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"In the city of my birth, I had a dream..."
Kafka on the Shore by Murakami Haruki 
27th-Jan-2008 11:59 pm
Murakami, Haruki. Kafka on the Shore. Trans. Philip Gabriel. New York: Knopf, 2005.
          Summary: Laboring under a curse that says he will kill his father and sleep with his mother and sister, fifteen year old Kafka Tamura runs away from home and ends up boarding in a private library where his long-lost mother is head librarian. Meanwhile, Nakata, a "hollow man" who can talk to cats, unwittingly ties up the loose ends haunting Kafka's life with the help of a truck driver.
          Comments: After not feeling any particular love for Sputnik Sweetheart, I wasn't especially eager to return to Murakami any time soon. But for some reason, I have a lamentable habit of standing in the spot where lightning (of the unpleasant as well as pleasant sorts) once struck me, and this is another example of exactly that. Fortunately, Kafka on the Shore was waaaay more enjoyable. The various subplots boast evocative yet not utterly dislocating touch of magic realism, and I found myself just dying to see where the story would go next. This was facilitated by manageably short chapters that kept one's attention riveted by frequent shifts of scenery and by relatively straightforward prose (not to mention a lovely, natural translation into English by Philip Gabriel, who is getting better at his craft with age) which seemed to be catering specifically to reluctant readers. All the underaged, "Oedipal" sex probably didn't hurt, either. This novel was, in fact, two books in Japanese, not one...and the Japanese these are especially notorious for having attention-deficit when it comes to lengthy, involved prose. Indeed, the story's trajectory remained satisfying despite a number of plot threads left dangling awkwardly throughout: Kafka dreams of having sex with Sakura, a young woman who happens to be the same age his sister would have been, and that fulfills his father's prophecy? Say what...?! What happened to Kafka's dad after Nakata met him? Was that slug supposed to be him? (^^; But never mind that. Even if Murakami isn't a truly "great" author, and I think the jury is still out on that, this novel definitely makes me want to read more, which is the most important thing.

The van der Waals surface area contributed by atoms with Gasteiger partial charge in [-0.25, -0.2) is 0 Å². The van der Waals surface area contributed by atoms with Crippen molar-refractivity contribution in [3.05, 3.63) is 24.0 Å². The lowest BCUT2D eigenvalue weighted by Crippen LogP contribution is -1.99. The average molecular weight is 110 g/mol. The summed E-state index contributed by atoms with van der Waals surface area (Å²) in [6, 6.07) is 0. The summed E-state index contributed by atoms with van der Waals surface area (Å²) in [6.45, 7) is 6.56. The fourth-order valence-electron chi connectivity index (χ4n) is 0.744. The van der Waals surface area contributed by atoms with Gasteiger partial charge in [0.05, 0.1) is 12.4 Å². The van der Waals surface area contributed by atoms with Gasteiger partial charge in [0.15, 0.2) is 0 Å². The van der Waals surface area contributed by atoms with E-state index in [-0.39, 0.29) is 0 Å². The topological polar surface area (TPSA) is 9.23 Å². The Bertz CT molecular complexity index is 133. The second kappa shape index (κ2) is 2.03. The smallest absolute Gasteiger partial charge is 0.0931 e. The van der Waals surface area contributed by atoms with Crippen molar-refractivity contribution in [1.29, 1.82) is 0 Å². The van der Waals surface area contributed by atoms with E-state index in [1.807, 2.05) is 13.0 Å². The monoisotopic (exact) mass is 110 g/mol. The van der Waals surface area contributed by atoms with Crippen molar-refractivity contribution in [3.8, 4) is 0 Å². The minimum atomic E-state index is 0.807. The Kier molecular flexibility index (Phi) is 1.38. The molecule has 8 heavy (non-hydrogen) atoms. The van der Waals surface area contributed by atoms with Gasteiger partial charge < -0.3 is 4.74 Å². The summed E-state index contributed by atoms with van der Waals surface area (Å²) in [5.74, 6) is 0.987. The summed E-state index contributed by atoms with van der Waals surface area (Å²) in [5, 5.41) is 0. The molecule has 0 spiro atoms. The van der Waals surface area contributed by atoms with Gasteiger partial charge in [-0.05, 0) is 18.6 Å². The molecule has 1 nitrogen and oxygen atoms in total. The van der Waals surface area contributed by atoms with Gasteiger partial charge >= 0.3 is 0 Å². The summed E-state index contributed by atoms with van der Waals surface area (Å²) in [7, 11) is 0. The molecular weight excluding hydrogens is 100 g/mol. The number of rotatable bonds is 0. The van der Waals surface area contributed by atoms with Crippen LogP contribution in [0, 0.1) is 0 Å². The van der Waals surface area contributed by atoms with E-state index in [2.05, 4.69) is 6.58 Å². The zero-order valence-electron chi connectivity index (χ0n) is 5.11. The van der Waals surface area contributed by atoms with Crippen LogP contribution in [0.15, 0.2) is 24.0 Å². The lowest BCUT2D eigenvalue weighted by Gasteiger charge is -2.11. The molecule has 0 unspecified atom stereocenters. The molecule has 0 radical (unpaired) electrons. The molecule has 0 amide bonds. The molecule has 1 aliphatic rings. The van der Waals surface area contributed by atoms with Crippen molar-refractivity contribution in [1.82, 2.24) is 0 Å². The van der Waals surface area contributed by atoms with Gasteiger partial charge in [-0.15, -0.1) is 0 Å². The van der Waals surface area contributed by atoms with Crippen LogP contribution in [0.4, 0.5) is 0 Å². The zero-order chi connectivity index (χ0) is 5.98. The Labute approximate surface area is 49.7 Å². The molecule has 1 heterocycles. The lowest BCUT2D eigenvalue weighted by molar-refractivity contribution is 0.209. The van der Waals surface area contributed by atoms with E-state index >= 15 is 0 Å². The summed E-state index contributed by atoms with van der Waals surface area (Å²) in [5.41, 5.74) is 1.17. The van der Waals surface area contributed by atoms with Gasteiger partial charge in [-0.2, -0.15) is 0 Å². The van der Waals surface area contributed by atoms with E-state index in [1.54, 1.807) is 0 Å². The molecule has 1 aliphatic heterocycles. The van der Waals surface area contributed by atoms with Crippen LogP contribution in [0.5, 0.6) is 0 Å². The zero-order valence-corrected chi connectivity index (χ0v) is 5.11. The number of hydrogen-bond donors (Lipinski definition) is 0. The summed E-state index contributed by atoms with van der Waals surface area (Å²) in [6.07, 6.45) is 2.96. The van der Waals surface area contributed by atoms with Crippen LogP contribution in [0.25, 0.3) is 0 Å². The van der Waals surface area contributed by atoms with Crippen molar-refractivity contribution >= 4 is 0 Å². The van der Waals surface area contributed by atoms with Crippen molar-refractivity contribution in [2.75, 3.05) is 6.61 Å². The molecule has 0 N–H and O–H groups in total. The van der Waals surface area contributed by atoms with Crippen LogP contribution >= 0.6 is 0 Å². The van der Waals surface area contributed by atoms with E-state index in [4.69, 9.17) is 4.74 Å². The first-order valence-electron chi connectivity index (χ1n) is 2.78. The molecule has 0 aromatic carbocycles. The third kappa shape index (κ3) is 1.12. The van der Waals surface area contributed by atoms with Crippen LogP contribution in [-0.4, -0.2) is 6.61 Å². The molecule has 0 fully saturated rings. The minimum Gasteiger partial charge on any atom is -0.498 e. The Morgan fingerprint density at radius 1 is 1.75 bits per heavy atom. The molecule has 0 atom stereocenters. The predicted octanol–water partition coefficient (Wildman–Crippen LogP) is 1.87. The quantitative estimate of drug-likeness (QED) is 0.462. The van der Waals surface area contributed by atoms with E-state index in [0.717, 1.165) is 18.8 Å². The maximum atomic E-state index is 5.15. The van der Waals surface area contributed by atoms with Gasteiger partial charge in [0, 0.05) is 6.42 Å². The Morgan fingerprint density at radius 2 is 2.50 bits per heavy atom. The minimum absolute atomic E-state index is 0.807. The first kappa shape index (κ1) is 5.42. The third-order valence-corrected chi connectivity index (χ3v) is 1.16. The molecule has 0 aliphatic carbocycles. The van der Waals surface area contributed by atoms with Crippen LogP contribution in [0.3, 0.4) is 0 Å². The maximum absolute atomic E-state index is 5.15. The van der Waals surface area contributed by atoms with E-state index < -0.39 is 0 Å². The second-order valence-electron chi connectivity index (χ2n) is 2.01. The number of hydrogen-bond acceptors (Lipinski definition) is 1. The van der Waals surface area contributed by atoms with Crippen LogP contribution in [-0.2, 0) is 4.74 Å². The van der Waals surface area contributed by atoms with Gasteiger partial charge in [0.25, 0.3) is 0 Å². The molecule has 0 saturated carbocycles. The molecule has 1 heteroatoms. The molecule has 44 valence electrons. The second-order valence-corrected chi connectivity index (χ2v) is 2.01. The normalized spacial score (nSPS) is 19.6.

Notes: trade paperback, BCE; first published in Japan in two volumes by Shinchosha in 2002
          Rating: 7/10 - A solid read of reasonable quality. There really aren't that many reasons why not to read this novel...unless you object to semi-explicit sex scenes between fifteen- and fifty-year-olds or something.
2nd-Feb-2008 03:56 am (UTC)
I might have to check this one out. I haven't found a Murakami novel I liked as much as my first (The Wind-Up Bird Chronicle) so maybe this one will work out for me.
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